As the nights grow still and crisp with the north wind, I sense the change in the air. Restless and inspired in the morning, I go walkabout into the Trent Nature Sanctuary forest—in search of adventure. The deep forest lures me into its secret places, cloaked in the colours and scents of early fall. I breathe in the pungent smells of soil, moss, and decaying leaves. The forest is already preparing for winter. Squirrels scamper through the understory, drunk on acorns. And I crawl the forest floor, drunk on saprotrophs and detrivores.
I’m on the hunt for macro-fungi—mushrooms, in particular. The fruiting bodies of fungi.
Fall is their season, when they reveal themselves and emerge—pushing themselves up through loam, litter and tissue of fallen logs—to fulfill the vernal cycle of change. It’s invigorating—if not a bit painful for my aging knees and elbows—as I discover more and more kinds of fungal fruiting bodies: from my initial discovery of one mushroom at the base of a tree to the many peaking through the forest litter around me. At each turn I spot bold red caps in front of me then demure green, lurking brown, shy orange, and sublime gold mushrooms to my left and right. Large and tiny—with caps of smooth and slimy to shaggy and scaly—the mushrooms celebrate great diversity in microcosm.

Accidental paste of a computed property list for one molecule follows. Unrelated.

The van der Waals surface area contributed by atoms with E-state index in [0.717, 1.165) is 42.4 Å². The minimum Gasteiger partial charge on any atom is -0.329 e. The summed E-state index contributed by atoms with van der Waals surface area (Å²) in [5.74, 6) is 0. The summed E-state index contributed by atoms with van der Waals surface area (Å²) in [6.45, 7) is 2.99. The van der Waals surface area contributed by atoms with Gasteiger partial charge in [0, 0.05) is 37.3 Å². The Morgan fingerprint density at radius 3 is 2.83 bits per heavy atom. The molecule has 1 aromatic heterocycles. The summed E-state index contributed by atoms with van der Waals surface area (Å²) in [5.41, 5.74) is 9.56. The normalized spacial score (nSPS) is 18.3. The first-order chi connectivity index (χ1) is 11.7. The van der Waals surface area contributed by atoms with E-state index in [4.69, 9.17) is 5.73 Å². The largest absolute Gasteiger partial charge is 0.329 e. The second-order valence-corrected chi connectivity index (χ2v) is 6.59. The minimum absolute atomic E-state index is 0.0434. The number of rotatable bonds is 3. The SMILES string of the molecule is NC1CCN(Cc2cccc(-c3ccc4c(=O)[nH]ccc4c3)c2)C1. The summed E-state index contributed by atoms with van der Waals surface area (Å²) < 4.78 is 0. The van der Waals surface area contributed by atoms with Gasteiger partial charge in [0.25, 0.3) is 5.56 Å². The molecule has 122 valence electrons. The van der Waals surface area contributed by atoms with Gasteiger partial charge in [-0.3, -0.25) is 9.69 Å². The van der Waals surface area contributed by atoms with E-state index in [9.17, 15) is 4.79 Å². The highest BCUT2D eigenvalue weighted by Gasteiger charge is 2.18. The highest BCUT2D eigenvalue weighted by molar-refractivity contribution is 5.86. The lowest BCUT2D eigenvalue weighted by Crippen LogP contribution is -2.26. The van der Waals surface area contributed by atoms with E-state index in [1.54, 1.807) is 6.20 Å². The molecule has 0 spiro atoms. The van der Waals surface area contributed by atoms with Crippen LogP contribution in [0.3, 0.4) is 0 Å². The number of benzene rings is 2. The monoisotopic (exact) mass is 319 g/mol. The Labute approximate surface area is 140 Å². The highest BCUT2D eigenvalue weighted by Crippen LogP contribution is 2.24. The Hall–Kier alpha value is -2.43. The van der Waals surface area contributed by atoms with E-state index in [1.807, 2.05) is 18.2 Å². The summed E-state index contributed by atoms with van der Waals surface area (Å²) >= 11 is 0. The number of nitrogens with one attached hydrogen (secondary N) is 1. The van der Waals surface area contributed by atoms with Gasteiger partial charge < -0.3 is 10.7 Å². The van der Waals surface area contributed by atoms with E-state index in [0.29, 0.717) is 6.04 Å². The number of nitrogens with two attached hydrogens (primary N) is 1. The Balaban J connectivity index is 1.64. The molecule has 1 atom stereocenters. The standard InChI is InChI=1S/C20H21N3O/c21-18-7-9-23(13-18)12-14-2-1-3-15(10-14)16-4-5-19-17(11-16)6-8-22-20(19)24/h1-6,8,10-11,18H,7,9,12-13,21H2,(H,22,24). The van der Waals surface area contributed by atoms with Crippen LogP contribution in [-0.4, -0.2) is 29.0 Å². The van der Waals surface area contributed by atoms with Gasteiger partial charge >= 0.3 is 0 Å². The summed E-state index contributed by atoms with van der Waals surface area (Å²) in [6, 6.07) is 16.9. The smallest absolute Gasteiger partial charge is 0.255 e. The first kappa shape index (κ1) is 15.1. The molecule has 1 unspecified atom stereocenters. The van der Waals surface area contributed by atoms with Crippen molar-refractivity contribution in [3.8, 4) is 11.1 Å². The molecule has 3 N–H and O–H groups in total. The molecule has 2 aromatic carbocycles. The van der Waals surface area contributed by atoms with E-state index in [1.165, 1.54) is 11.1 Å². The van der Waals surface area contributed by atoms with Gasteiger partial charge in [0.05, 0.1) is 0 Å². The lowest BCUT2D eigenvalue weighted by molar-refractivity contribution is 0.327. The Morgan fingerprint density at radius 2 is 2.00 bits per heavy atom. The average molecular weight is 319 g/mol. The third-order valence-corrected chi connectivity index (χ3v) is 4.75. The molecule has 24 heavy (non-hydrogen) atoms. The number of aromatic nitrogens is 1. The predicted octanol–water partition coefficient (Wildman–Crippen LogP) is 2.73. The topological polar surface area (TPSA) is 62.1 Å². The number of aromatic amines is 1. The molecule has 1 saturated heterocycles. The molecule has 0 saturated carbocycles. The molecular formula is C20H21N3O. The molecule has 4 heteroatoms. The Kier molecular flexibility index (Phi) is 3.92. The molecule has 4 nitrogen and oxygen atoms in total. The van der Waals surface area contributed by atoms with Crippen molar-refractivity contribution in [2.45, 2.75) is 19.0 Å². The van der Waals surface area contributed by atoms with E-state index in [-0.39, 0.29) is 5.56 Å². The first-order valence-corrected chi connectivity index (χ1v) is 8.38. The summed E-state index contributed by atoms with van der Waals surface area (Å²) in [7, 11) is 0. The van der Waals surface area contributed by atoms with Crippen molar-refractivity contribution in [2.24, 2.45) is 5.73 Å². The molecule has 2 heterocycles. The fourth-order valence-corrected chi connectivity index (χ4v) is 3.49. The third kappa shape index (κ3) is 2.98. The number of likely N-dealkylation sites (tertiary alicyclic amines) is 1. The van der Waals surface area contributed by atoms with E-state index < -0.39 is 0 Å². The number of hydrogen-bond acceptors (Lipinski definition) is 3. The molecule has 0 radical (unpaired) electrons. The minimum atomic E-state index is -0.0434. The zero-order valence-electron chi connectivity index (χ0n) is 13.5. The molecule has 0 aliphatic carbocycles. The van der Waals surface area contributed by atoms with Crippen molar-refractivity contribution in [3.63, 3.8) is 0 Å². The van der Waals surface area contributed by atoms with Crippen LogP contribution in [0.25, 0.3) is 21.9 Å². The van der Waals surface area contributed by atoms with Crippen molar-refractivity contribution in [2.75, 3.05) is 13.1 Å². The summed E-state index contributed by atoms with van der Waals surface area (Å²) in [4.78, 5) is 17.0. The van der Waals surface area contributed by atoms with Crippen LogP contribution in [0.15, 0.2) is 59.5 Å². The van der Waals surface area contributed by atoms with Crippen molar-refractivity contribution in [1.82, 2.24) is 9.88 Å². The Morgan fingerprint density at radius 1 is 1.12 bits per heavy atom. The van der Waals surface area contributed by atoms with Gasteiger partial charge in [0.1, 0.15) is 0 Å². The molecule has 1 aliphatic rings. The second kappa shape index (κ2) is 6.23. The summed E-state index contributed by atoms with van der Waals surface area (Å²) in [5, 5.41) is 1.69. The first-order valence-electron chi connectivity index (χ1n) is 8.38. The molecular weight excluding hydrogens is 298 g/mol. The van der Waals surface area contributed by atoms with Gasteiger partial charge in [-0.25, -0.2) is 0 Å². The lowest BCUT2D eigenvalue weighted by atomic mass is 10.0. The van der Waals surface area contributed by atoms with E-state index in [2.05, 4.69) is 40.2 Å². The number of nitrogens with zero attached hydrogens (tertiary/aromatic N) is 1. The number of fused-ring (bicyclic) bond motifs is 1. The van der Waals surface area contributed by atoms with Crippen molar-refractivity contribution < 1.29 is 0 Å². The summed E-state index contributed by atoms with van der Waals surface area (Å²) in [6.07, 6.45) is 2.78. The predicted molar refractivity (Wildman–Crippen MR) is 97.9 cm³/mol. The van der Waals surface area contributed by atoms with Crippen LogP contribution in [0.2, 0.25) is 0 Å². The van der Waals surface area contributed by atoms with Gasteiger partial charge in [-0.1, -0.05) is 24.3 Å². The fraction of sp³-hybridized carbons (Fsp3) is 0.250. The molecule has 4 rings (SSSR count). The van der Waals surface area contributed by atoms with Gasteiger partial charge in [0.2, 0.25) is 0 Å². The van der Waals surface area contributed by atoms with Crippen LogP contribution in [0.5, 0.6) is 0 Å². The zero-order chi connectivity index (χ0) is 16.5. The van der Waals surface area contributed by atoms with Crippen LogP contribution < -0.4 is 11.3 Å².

So, I don’t mind the sore knees; I’m in a kind of ecstasy. I’m witnessing one of Nature’s wonders in her seasonal cycle as she ‘Ouroboros-like’ undergoes a kind of creative-destruction: living to die and dying to live…
Armed with my Canon Rebel EOS Xs and mini-tripod, robust outer clothing, and an adventurous spirit, I venture forth to document my mushroom heaven. On hand and knee. More often recumbent. Head resting on the ground and breathing in the living forest floor as all my senses adjust to a microcosmic world.
Fungi in the Forest Ecosystem
George Barron, author of Mushrooms of Ontario and Eastern Canada, tells us that fungi comprise 90% of living matter in the soil. Active growing fungi outweigh all other soil organisms by a factor of almost 10 to 1. Hard to believe? There is so much more to fungus than the eye can behold. Fungi reign supreme in the forest soils and decaying matter. Their biomass (the living material of fungi) includes two major components and a number of minor ones. The two major ones in forests are: 1. mycorrhizal fungi (which help the tree live) and 2. wood-decaying fungi (which help the tree die).